spooked by the demolition crews, ran upstairs and hid amongst a roomful of 
junk. As Jean headed up to get her, Harlow told her that there was no time 
and she would have to leave her pet behind. As Jean left the house, she seemed 
to be in shock and Harlow yelled that the demolition could begin. I had always 
pre-visualized that I would photograph Harlow and Jean standing together 
outside their home as it was torn down but as they left they went separate directions.

I chose to stay with Harlow. I photographed him as he paced around the yard, 
stopping to sit, getting up again, only to sit down somewhere else seconds later.
I was trying desperately to get his face and the house demolition visible in one 
frame but most of my images ended up being shot from behind. 

Jean pulled out a disposable camera and started photographing the scene.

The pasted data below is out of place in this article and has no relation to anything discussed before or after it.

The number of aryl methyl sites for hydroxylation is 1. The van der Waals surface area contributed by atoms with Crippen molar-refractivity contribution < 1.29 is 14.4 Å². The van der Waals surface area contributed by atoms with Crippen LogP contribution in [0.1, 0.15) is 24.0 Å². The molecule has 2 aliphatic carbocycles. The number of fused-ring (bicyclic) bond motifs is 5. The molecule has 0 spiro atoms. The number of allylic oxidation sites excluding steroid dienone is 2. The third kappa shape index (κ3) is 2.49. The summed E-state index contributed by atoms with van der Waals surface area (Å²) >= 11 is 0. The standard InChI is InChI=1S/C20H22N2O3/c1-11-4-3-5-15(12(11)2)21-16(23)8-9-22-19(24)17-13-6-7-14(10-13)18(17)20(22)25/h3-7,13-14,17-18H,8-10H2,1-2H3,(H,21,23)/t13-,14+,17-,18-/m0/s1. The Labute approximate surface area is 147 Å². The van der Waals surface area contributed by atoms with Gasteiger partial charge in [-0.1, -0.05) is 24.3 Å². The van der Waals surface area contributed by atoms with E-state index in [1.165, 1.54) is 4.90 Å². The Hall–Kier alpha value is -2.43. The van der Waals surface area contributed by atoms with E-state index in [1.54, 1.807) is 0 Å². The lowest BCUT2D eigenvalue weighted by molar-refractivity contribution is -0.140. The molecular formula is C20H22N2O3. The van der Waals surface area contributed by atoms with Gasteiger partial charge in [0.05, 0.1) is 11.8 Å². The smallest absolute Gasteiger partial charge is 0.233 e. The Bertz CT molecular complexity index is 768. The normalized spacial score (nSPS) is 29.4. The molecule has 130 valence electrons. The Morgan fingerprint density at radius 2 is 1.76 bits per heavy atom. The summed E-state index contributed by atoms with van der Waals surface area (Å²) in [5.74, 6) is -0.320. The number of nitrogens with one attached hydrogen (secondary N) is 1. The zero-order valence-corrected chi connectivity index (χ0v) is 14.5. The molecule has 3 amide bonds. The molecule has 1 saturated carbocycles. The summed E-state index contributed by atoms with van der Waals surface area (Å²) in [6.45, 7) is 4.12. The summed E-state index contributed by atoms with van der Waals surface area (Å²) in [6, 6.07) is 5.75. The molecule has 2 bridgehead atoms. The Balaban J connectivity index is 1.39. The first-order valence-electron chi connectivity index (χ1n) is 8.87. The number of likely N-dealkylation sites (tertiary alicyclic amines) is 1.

I broke away from Harlow for a minute and photographed Jean.

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I then glanced back at Harlow and saw that he had taken up residence on a 
felled tree in front of the farmhouse. I framed the scene from behind and 
finally Harlow, unable to watch any longer, looked to the ground.

Snap! The moment I had anticipated for almost two years came together perfectly.

Harlow got up, told Jean that he had seen enough and they drove off.

TID:

Since this part of the goal of this blog is to uncover some of the 
psychological approach behind the images, can you speak about
your mental approach to these situations?

SCOTT:

My approach is to become part of the family I am documenting. 
I share my life. I listen. I socialize. I hang out. I try to get my photo 
subjects so comfortable with me that when I show them photos later 
they comment that they don’t even remember that I was there when 
that particular moment happened.

TID:

What advice do you have for photographers to gain access to these 
type of situations?

SCOTT:

Put in the time. Respect your subjects. Share your life. Ask specific 
questions about future activities. Visit often but for short periods of time. 
Listen, listen and then listen some more. Be respectful but be bold. Don’t 
be afraid to photograph uncomfortable situations. You can always not use 
an image that your photo subject hates but you can’t go back and shoot